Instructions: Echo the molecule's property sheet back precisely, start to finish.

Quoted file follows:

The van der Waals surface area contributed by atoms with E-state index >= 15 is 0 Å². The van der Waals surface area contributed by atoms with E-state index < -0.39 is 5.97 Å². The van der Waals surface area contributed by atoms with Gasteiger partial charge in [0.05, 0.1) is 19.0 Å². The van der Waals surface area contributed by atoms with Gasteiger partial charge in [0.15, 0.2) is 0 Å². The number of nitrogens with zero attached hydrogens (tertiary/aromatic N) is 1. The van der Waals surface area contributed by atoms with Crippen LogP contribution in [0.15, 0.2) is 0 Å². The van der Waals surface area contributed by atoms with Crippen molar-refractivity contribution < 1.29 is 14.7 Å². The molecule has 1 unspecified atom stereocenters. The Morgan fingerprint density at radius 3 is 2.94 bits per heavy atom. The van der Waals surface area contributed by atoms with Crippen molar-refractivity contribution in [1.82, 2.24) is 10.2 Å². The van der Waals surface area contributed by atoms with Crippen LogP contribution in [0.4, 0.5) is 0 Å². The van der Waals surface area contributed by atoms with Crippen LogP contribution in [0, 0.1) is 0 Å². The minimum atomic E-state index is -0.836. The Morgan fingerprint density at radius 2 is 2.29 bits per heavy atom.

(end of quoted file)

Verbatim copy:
The van der Waals surface area contributed by atoms with E-state index >= 15 is 0 Å². The van der Waals surface area contributed by atoms with E-state index < -0.39 is 5.97 Å². The van der Waals surface area contributed by atoms with Gasteiger partial charge in [0.05, 0.1) is 19.0 Å². The van der Waals surface area contributed by atoms with Gasteiger partial charge in [0.15, 0.2) is 0 Å². The number of nitrogens with zero attached hydrogens (tertiary/aromatic N) is 1. The van der Waals surface area contributed by atoms with Crippen LogP contribution in [0.15, 0.2) is 0 Å². The van der Waals surface area contributed by atoms with Crippen molar-refractivity contribution < 1.29 is 14.7 Å². The molecule has 1 unspecified atom stereocenters. The Morgan fingerprint density at radius 3 is 2.94 bits per heavy atom. The van der Waals surface area contributed by atoms with Crippen molar-refractivity contribution in [1.82, 2.24) is 10.2 Å². The van der Waals surface area contributed by atoms with Crippen LogP contribution in [0.4, 0.5) is 0 Å². The van der Waals surface area contributed by atoms with Crippen LogP contribution in [0, 0.1) is 0 Å². The minimum atomic E-state index is -0.836. The Morgan fingerprint density at radius 2 is 2.29 bits per heavy atom.